Posted by Arctic Wolf on April 6, 2014
Soyombo Super Premium Mongolian Vodka is a spirit which celebrates the mystical history of the Mongolian people. The vodka which bears the symbol of Soyombo is (according to the website information I found) produced at the original distillery site of Bogd Khan’s Winter Palace (Bogd Khan was the last Mongolian Emperor). This site is located in Ulaanbaatar, which is the capital city of Mongolia. The Soyombo symbol is the first character of the original Mongolian Soyombo script which was developed (according to legend) by Undur Geghen Zanabazar, the First Resplendent Saint and Bogd Khan of Mongolia. According to the legend, Zanabazar had a vision of symbolic signs drifting amongst the clouds in the eternal blue skies of Mongolia. From these heavenly signs he created the Soyombo script. The Soyombo has since become a national symbol of Mongolia, and is found on both the Flag of Mongolia, and upon the national Coat of Arms.
The Soyombo Vodka is produced from what the website calls ‘high quality Alpha Grade spirit’. (Alpha Grade spirit apparently must be a 100 % wheat spirit.) To produce the Soyombo Vodka this Alpha grade spirit is distilled six times, and then it is filtered for five days over a bed of quartz, diamonds, and silver. The water source for the vodka is the icy glaciers atop the Sacred Bogd Khan Mountains. The melted glacier water flows down the Sacred Mountains feeding the underground aquifers from which the water for the Soyombo Vodka is drawn.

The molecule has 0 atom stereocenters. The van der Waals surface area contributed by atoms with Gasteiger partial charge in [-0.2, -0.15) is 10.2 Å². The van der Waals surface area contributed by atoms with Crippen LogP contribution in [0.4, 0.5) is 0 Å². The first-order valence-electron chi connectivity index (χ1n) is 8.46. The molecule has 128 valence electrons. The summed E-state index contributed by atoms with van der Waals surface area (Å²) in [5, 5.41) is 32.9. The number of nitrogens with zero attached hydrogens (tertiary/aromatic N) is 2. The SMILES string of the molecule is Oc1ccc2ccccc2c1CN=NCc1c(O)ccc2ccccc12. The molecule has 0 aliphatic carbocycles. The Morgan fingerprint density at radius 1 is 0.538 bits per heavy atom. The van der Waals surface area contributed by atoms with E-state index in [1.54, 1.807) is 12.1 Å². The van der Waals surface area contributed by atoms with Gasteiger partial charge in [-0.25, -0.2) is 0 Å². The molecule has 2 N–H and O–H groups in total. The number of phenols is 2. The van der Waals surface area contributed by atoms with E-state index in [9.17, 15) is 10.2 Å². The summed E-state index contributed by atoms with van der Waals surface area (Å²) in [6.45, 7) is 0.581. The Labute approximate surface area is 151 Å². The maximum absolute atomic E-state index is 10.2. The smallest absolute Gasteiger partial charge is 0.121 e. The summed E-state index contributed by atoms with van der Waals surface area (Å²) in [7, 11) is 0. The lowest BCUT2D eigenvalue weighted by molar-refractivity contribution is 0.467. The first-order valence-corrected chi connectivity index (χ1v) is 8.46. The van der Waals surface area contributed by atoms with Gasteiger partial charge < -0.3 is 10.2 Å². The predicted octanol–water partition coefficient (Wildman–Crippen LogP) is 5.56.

Lemon Ginger Martini
I was provided with a sample bottle from the local importers of the spirit, River Valley Beverage. I sampled the spirit after chilling it in my freezer until it had reach a temperature of just above zero degrees Celsius. I also allowed the Soyombo Vodka to warm up in my glass during the sampling session to investigate how the spirit reacted to warmer serving temperatures.
You may read my full review by clicking on the following excerpt link:
“… When I brought the Soyombo vodka to my nose, I noticed a light but firm impression of fresh-baked bread crust drifting in the breezes above my glass complete with the light aroma of caramelized sugars, toasted marshmallow and ever so light impressions of milk chocolate. (Grab some fresh bread and break the crust under your nose, and you will know what I mean.) I also noticed wisps of a light lemony citrus scent in the breezes above my shot-glass and a hint of cream of wheat porridge …”
I constructed two very nice cocktails with the Soyombo Super Premium Vodka, the Lemon Ginger Martini, and the Grapefruit Blush.
Enjoy the review and of course enjoy my new cocktail recipes!
Posted in Vodka, Vodka Reviews | Tagged: Cocktails, Grapefruit Blush, Lemon Ginger Martini, Soyombo, Super Premium Vodka, Vodka, Vodka Review | 3 Comments »
Posted by Arctic Wolf on April 3, 2014
Kavalan Whisky is produced by the King Car Group at the newly built Kavalan Distillery at Yi-Lan, Taiwan. The distillery features imported copper pot stills from Scotland and clean water sourced from the Central Mountain and Snowy Mountain Ranges of Ylan to produce a unique Taiwanese whisky. The first expression of their Concertmaster series is a Port Cask finish single malt whisky which was of course finished in a variety of Port Wine casks from Portugal (which include Ruby, Tawny, and Vintage Port). The Whisky does not carry an age statement; but because we know that the distillery opened in 2008, and the fist Concertmaster whisky began to appear in Canada in 2013; we can assume the Whisky is no older than 5 years and may be as young as three years old.